In 1963 Jim joined the Pro Musica, and made his recording debut. That year he also performed with the Consort Players and Basil Rathbone in An Elizabethan Evening at the White House before the Kennedy family and their guest, the Grand Duchess Charlotte of Luxembourg. With Max Morath and the Original Rag Quartet, he toured the US, recording and playing the tenor and five-string banjo on such vintage television shows as the Bell Telephone Hour and The Dinah Shore Show. 


                             Here's "Piva" from above L.P.

                             

In 1968 Jim left the US to work in Munich with Thomas Binkley, director of the Studio der Frühen Musik. By the start of the following year, he was in London, having realised it was the true centre of early music activity. He appeared as a lutenist in the 1971 film, Mary Queen of Scots. He also composed music for BBC television productions of Shakespeare plays, including The Good Old Days. 

He married Joyce Geller, a former screenwriter, in 1975, and she subsequently took over the management of his career. In 1977, he founded the "London Early Music Group," an early music ensemble which lasted until 1990. While on tour, Jim visited libraries to study original books and manuscripts for his numerous publications on early instruments, their repertories and performing practices.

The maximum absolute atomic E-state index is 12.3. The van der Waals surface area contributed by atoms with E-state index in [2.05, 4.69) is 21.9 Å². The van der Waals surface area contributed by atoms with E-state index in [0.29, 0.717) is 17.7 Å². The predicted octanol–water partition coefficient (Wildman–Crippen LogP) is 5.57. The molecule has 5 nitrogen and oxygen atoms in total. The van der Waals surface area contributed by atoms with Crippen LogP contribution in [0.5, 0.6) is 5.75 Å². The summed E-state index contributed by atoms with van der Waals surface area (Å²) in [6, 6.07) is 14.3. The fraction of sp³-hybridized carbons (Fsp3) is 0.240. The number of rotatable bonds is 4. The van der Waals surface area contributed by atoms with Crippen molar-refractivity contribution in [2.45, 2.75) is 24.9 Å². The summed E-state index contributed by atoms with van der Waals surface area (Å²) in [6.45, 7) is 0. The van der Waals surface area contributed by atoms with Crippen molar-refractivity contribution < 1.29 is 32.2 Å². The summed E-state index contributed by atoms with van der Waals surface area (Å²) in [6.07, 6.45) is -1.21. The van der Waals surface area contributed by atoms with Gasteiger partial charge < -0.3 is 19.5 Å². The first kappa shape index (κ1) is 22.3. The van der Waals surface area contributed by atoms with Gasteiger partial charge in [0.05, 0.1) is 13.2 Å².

For Oxford University Press he wrote The Guitar and Its Music: From the Renaissance to the Classical Era (with Paul Sparks, 2002); The Early Mandolin (with Sparks, 1989); and his first book, The Early Guitar: A History and a Handbook (1980), as well as numerous articles in the various New Grove dictionaries and the journal Early Music. 

From 1986 until his retirement in 2006, Jim was professor of music and director of the master's and doctoral degree programs in early music performance that he founded at the University of Southern California, Los Angeles. Tyler provided "very gentle leadership, always had a jolly smile on his face and was always positive," one of his USC students said in tribute.